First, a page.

The antique kiddie rides here represent one of the best collection of rides made by the W.F. Mangels company anywhere. The majority of them, like this Ferris Wheel, date from as far back as the 1920s.
Mangels is most famous for its invention of the Whip, and Trimper's has perhaps the most ornately painted version anywhere - and a kiddie one, at that!
 All around the carousel building is a prevailing sense of artistry, with pretty much every available surface beautified in some way.
Adjacent to the large version is a kiddie Merry-Go-Round that is also kept up with nicely.
Just look at those tiny murals on the back of this bench. Immaculate.
This Snoopy-themed Sky Fighter ride has most likely been the exact same from the 1960s, and it's been personalized in a way truly unique to the park. Take this, for example:
"If my brakes fail me, I'll be stuck on that Merry-Go-Round!"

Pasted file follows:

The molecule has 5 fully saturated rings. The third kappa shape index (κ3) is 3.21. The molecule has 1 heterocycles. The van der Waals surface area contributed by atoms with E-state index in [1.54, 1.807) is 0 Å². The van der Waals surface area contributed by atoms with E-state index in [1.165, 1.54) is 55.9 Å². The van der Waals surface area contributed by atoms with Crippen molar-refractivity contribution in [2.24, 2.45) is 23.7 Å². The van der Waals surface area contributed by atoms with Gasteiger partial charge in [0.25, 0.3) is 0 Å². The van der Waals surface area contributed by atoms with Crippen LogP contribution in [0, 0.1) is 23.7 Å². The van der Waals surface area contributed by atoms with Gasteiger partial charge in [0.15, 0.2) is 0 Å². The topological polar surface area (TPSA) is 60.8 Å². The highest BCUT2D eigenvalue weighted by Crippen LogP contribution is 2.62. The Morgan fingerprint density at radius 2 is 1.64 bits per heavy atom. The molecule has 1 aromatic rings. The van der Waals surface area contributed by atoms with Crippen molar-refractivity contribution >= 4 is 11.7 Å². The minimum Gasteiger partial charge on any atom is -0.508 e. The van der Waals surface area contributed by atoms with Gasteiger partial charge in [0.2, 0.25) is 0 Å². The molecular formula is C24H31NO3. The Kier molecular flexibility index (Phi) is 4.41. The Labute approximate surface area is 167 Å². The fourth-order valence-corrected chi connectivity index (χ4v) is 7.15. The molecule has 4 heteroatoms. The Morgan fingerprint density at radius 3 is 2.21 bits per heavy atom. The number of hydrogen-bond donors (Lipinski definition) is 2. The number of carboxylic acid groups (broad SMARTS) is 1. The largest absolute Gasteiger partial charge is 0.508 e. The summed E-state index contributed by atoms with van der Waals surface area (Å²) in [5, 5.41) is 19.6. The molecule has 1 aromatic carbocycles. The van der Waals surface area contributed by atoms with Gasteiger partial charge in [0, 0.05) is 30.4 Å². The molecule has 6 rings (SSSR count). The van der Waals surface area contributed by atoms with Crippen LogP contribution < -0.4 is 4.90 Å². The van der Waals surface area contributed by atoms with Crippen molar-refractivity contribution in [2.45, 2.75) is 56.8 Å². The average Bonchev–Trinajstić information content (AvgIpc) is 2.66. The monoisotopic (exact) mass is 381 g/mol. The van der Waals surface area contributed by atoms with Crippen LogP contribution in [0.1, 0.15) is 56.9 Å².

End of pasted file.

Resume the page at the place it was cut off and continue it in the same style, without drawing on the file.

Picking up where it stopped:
Unsurprisingly, the Merry-Go-Round is right there!
These "wet" boats (real water) are very cool and quite large.
These clown faces are pretty prevalent among classic amusement parks, and Trimper's has two of them.
These buildings are real old-school amusement park experiences, trips back in time. They seem to be found pretty commonly on coastlines, with their collection of older kiddie rides, but the Trimper's collection is among the best remaining. But although it's my favorite place in the park, there's more to Trimper's than just this inside portion, and we'll be taking a look at in the future. There'll be more to come from the old rides in this building, as well.